I was lucky to be at USC Film School in the mid-80s. AMAZING screening guests - from Jimmy Stewart to Terry Gilliam, etc. Saw "Double Indemnity" with Fred MacMurray. Can't remember which of his films, Edward Dmytryk screened.

There are SO many people writing about films, who have no experience or education in the field. Yet, these people sometimes determine the future of a film, or TV series.

Andrew said...

I was thinking about what year I first cared about the Oscars. I remember vividly: 1985. I was 14. I had seen each of the movies, and genuinely cared about which picture won. Each movie had made an impact with the public, and each arguably deserved the award. The movies were Amadeus (which won), The Killing Fields, Places in the Heart,A Passage to India, and A Soldier's Story. Jack Lemmon was master of ceremonies. Lawrence Olivier read the Best Picture winner, without naming all the nominees.

I haven't experienced that kind of excitement regarding the Oscars in many years.

Anonymous said...

I struggle with the fact that Oscar nominees are held until just the "right" moment to go to theatres. I don't care much about movies, but I will see one when the mood strikes me. But now that they're all backloaded to "Award season", my choice is to watch movies I know nothing about get awards, or blitz through a package of them quickly. Neither appeals.

Anonymous said...

"There are so many people writing about films who have no experience or education" yea but they still have the $120,000 dollars they saved by not going to USC film school.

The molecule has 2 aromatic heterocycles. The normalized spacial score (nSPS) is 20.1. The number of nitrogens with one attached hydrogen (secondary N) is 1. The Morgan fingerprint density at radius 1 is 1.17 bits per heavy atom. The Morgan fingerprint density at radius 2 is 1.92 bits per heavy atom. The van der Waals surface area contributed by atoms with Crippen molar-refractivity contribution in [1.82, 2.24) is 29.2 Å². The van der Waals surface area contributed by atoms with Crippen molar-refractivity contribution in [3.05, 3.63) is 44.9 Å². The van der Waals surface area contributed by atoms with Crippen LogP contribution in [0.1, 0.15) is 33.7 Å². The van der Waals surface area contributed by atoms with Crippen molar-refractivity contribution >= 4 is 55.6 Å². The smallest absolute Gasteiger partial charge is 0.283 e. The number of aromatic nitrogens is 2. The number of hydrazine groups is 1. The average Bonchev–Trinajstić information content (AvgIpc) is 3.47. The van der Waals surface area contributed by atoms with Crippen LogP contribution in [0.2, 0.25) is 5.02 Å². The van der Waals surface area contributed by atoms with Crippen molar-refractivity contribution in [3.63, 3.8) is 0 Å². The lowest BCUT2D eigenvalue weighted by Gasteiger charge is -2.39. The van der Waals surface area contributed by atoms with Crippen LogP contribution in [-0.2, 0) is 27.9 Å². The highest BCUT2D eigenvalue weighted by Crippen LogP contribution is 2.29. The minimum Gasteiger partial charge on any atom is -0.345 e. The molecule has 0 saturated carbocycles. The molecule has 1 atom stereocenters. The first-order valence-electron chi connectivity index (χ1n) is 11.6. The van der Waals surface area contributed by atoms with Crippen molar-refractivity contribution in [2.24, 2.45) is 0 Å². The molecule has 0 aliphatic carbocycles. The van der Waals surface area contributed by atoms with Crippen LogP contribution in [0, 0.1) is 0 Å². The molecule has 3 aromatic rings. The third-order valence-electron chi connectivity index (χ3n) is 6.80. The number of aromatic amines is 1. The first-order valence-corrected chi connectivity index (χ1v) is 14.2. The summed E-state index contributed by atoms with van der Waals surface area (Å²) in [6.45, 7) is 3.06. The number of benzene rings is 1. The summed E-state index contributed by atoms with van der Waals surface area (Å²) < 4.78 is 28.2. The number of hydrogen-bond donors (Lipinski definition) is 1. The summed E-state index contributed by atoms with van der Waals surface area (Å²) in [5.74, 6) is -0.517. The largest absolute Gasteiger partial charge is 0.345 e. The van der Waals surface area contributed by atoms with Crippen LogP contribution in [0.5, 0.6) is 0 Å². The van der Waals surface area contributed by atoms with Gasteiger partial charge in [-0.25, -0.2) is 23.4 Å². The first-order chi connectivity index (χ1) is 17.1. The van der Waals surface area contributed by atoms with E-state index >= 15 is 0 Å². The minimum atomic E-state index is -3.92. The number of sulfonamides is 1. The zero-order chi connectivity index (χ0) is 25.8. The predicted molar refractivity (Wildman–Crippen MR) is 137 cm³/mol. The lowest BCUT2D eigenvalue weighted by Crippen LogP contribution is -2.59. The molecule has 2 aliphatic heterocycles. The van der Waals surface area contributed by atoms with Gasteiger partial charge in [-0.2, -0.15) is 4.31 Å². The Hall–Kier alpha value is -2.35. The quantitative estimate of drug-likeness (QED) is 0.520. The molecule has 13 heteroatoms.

Necco said...


I was on a full scholarship to USC Film School. Phi Beta Kappa. Summa cum laude. It was not $120,000 at that time, regardless. Cheers!

Jay Thurber said...

I love your work, Ken, but this criticism reminds me of everyone who complains, "cars were better when I was a kid" or "none of today's baseball players is as good as (DiMaggio/Aaron/Clemente)" or "all rap and hip-hop music sucks."

Back in the golden age of movie-making, how many terrible Abbott & Costello and Jerry Lewis films did Hollywood grind out? How many long, unfunny "caper comedies" were produced in the '60s?

We all remember "The Graduate." No one remembers "Hot Rods to Hell," "Come Spy With Me" and "The Venetian Affair," to name three other random 1967 U.S. films.

Other top-grossing films in 1967 included "Casino Royale," "You Only Live Twice," "The Dirty Dozen," and "Grand Prix" --- two James Bond films (OK, one of them only loosely a Bond movie) and two action movies.

Aren't those essentially "comic book blockbusters (and) sequels"?

According to Wikipedia, "Gone With the Wind" was re-released in 1967 and was the number one movie for eight weeks, and I'm sure plenty of people were saying "that's because this modern stuff is garbage, they don't make movies like that any more."

I'm not trying to defend the Oscar telecast (which I didn't watch), the Oscars as an institution, or even current Hollywood theatrical releases --- all I'm saying is, memory is highly selective.